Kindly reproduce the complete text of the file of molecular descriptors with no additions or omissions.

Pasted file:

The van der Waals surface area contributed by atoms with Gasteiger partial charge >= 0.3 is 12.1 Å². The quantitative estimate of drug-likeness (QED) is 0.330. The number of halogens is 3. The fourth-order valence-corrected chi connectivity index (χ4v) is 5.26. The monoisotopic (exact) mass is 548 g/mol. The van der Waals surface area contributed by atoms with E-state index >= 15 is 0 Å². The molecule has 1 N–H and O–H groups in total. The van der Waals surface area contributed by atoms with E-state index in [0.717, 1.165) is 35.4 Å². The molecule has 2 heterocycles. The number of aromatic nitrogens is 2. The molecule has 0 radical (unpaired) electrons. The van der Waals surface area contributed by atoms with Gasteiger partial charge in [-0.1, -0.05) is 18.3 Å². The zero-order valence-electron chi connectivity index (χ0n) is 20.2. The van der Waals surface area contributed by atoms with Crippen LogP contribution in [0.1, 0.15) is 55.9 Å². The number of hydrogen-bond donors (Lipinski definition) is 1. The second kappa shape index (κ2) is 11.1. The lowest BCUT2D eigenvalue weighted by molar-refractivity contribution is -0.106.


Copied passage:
The van der Waals surface area contributed by atoms with Gasteiger partial charge >= 0.3 is 12.1 Å². The quantitative estimate of drug-likeness (QED) is 0.330. The number of halogens is 3. The fourth-order valence-corrected chi connectivity index (χ4v) is 5.26. The monoisotopic (exact) mass is 548 g/mol. The van der Waals surface area contributed by atoms with E-state index >= 15 is 0 Å². The molecule has 1 N–H and O–H groups in total. The van der Waals surface area contributed by atoms with E-state index in [0.717, 1.165) is 35.4 Å². The molecule has 2 heterocycles. The number of aromatic nitrogens is 2. The molecule has 0 radical (unpaired) electrons. The van der Waals surface area contributed by atoms with Gasteiger partial charge in [-0.1, -0.05) is 18.3 Å². The zero-order valence-electron chi connectivity index (χ0n) is 20.2. The van der Waals surface area contributed by atoms with Crippen LogP contribution in [0.1, 0.15) is 55.9 Å². The number of hydrogen-bond donors (Lipinski definition) is 1. The second kappa shape index (κ2) is 11.1. The lowest BCUT2D eigenvalue weighted by molar-refractivity contribution is -0.106.